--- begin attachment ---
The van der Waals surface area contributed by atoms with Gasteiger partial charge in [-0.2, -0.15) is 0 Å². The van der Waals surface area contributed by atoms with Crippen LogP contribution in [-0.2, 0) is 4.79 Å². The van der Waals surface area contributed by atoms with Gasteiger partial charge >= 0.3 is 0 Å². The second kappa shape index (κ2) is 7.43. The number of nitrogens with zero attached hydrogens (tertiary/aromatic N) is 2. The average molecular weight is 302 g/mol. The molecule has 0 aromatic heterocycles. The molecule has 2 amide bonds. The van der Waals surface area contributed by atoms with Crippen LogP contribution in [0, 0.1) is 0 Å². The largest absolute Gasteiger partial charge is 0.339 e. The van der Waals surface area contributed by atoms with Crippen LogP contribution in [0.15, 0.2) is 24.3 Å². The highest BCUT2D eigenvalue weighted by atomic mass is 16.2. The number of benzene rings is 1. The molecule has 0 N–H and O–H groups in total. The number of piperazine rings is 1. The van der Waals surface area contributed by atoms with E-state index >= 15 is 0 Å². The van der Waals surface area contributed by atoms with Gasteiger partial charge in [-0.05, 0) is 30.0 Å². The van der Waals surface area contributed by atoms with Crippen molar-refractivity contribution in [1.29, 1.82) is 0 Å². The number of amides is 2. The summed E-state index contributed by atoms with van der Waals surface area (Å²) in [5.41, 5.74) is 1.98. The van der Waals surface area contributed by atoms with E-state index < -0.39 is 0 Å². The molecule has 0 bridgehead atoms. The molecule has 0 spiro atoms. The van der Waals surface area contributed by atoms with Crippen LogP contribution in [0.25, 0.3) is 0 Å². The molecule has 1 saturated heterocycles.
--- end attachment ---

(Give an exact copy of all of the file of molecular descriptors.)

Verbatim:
The van der Waals surface area contributed by atoms with Gasteiger partial charge in [-0.2, -0.15) is 0 Å². The van der Waals surface area contributed by atoms with Crippen LogP contribution in [-0.2, 0) is 4.79 Å². The van der Waals surface area contributed by atoms with Gasteiger partial charge >= 0.3 is 0 Å². The second kappa shape index (κ2) is 7.43. The number of nitrogens with zero attached hydrogens (tertiary/aromatic N) is 2. The average molecular weight is 302 g/mol. The molecule has 0 aromatic heterocycles. The molecule has 2 amide bonds. The van der Waals surface area contributed by atoms with Crippen LogP contribution in [0, 0.1) is 0 Å². The largest absolute Gasteiger partial charge is 0.339 e. The van der Waals surface area contributed by atoms with Crippen LogP contribution in [0.15, 0.2) is 24.3 Å². The highest BCUT2D eigenvalue weighted by atomic mass is 16.2. The number of benzene rings is 1. The molecule has 0 N–H and O–H groups in total. The number of piperazine rings is 1. The van der Waals surface area contributed by atoms with E-state index >= 15 is 0 Å². The van der Waals surface area contributed by atoms with Gasteiger partial charge in [-0.05, 0) is 30.0 Å². The van der Waals surface area contributed by atoms with Crippen molar-refractivity contribution in [1.29, 1.82) is 0 Å². The number of amides is 2. The summed E-state index contributed by atoms with van der Waals surface area (Å²) in [5.41, 5.74) is 1.98. The van der Waals surface area contributed by atoms with E-state index < -0.39 is 0 Å². The molecule has 0 bridgehead atoms. The molecule has 0 spiro atoms. The van der Waals surface area contributed by atoms with Crippen LogP contribution in [0.25, 0.3) is 0 Å². The molecule has 1 saturated heterocycles.